Long Beach, USC Remain Alive
The state of Florida could have applied for federal baseball disaster relief Tuesday when Miami joined its brethren on a slow, embarrassingly early trip home from the College World Series.
The Hurricanes were issued tickets by Long Beach State, which used Chuck Lopez’s bases-loaded, ninth-inning chopper over a drawn-in infield to score two runs and a wild pitch to score another for a 6-3 victory in a knockout game.
The consolation prize for Miami is the state championship, won by default because top-seeded Florida and third-seeded Florida State went two-and-out. The second-seeded Hurricanes were 1-2.
Still at large is the California title, because USC gave state teams a sweep in Tuesday’s elimination games by finding something just about everybody here has lost: pitching.
The Trojans got a much-needed four-hit, eight-inning performance from freshman Rik Currier in knocking out Mississippi State, 7-1. Currier struck out 12 in the most dominating pitching performance so far in this series.
The rewards for Long Beach State and USC are extended stays in Omaha. The 49ers today play Arizona State, which has rested since Sunday because it is 2-0. USC, at No. 4 the top-seeded team left in the series, plays Louisiana State, also 2-0, on Thursday.
Miami, the nation’s top-ranked team in the final regular-season polls, scored only eight runs in its three games here, which is the main reason it played only three games here.
“Looking back . . . we swung the bats really well over the course of the season,” Coach Jim Morris said. “But here, we didn’t swing the bats with any authority. When you don’t do that, you’ve got to take care of the little things, like bunt defense. Long Beach did that today, and we didn’t.”
The 49ers did it in the seventh inning when, with the score tied, 3-3, and Miami runners on first and second bases, Manny Crespo lined a sacrifice bunt attempt to Long Beach reliever Darren Merrill, who whirled and doubled up Bobby Hill at first base to quell the threat.
The Hurricanes didn’t do it in the ninth inning when 49er pinch-hitter Sam Monroy faked a bunt and chopped the ball at second baseman Crespo, who turned and tossed to shortstop Hill, who was confused and wasn’t on the bag. He also failed to tag out a sliding Justin Hall.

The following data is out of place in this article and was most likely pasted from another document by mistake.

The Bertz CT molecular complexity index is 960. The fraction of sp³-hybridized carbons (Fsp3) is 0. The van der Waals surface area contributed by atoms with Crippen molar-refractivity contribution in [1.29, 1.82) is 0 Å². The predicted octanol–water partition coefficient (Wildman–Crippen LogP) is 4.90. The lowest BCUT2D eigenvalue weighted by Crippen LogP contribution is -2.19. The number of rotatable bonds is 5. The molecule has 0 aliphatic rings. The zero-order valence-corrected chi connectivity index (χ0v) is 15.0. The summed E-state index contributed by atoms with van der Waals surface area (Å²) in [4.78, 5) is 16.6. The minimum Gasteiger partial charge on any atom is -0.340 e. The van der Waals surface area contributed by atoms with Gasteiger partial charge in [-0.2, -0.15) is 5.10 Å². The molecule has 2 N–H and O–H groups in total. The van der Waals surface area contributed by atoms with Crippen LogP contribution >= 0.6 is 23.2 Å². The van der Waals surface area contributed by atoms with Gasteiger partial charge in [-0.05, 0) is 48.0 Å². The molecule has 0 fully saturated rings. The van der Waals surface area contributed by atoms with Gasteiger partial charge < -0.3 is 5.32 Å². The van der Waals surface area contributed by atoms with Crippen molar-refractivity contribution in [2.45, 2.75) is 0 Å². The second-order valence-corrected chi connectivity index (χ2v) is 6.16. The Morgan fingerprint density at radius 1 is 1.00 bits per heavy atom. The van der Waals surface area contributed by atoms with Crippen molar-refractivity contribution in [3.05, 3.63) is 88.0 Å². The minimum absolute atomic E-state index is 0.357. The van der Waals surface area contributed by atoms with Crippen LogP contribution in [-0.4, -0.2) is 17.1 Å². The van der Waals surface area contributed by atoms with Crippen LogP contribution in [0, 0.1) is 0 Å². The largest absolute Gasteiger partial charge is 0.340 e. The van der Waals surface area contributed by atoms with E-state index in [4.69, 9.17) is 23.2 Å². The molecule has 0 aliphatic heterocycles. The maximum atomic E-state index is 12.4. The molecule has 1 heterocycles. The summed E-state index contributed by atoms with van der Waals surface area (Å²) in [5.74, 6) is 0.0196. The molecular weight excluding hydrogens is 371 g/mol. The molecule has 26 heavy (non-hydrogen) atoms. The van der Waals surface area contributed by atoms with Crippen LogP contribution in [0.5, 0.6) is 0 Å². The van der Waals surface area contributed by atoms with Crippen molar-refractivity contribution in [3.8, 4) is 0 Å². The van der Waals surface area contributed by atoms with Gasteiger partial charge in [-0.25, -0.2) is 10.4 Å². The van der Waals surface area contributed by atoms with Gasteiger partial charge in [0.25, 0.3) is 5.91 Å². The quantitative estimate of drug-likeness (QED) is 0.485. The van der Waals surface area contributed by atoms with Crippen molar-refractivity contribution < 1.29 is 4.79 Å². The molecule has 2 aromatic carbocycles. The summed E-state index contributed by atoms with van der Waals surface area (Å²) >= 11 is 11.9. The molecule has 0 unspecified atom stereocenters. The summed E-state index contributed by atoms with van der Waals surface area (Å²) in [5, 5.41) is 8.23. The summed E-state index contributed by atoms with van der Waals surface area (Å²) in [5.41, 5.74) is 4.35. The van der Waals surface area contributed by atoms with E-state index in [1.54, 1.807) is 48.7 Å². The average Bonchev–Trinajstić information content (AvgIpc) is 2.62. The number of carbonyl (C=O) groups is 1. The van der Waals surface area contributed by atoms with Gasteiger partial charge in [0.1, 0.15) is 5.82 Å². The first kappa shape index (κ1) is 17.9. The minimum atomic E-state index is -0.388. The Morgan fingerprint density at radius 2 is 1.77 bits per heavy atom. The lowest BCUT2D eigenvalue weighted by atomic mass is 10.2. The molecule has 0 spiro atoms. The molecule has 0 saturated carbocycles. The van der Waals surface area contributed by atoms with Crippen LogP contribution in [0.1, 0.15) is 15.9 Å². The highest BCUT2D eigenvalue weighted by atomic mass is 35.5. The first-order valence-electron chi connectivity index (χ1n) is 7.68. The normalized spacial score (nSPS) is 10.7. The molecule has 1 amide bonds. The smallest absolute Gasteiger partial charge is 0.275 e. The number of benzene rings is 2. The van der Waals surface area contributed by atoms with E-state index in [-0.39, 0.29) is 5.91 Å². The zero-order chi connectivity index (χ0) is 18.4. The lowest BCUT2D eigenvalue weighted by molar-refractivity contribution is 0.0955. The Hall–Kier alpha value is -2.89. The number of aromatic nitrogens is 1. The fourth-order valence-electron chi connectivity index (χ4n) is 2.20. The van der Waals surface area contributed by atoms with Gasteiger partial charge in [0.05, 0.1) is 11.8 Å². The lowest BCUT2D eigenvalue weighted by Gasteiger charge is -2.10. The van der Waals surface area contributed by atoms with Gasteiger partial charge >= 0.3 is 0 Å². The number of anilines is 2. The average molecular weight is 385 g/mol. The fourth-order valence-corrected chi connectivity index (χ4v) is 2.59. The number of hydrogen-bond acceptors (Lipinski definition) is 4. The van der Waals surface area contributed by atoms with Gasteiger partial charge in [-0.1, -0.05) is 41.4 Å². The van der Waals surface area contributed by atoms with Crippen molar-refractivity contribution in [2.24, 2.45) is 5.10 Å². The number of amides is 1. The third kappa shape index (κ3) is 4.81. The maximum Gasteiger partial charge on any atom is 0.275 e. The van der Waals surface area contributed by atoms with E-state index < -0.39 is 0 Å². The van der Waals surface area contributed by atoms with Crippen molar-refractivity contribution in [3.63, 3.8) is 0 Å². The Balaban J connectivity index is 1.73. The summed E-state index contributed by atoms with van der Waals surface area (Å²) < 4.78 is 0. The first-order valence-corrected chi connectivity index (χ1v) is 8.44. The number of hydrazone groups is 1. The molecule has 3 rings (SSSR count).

Terrmel Sledge bunted to try to move the runners along, succeeding because Miami first baseman Rick Saggese threw late and ill-advisedly to third base.
Morris pulled the infield in to try to cut off a run, but Lopez foiled the strategy by slapping the ball over Crespo’s head for two runs and a 5-3 lead.
Sledge scored on Rob Morrison’s wild pitch.
“We were scraping around and ended up turning table scraps into a feast,” said Long Beach Coach Dave Snow. “We were able to scrap one out today. Let’s face it: we were very fortunate.”
The 49ers made some of their luck by getting six strong innings from starting left-handed pitcher Mike Gallo, who was going on three days rest and with a blister on the index finger of his throwing hand that was treated between innings with a substance recommended by former Dodger trainer Bill Buhler.
“It smells like Superglue,” said Gallo, who treated the digit with the goo between innings and struck out eight.
That paled when compared to Currier, whose longest outing to date had been 7 2/3 innings and who struggled in his first start of the postseason, against Fordham in the East regional.
He had no such problems Tuesday night, walking two batters in the first inning but only one thereafter.
“He was nasty,” Mississippi State’s Brad Freeman said. “He would have shut down anybody in the tournament like that. He had me 3-and-1 one time and that’s a fastball count, and he threw me a slider for a strike.”
Currier, a shy type who is still a bit overwhelmed by all of this, frequently struggles at the beginning of games.
“I’ve always had trouble in the early innings and then I get into it,” he said. “Then I get my rhythm and get command.”
The Trojans made it fairly easy for him to do just that by scoring three runs in the second inning on Brad Ticehurst’s solo homer, a sacrifice fly by Wes Rachels and an RBI single by Robb Gorr.
Ticehurst homered again in the third inning for a 4-0 lead.
From then, it became a matter of watching Currier, who had averaged 12.3 strikeouts per nine innings, sixth-best in the nation. The view was a pleasant one for the Trojans, who had struggled in winning, 12-10, in 11 innings on Monday night.
“It was extremely important for us [to get a well-pitched game from Currier],” Coach Mike Gillespie said. “Some of the guys we normally would go to in relief were not available today. Given he was able to go that far, it afforded us the rest we needed.”
And now USC gets a day of rest before it sees LSU again.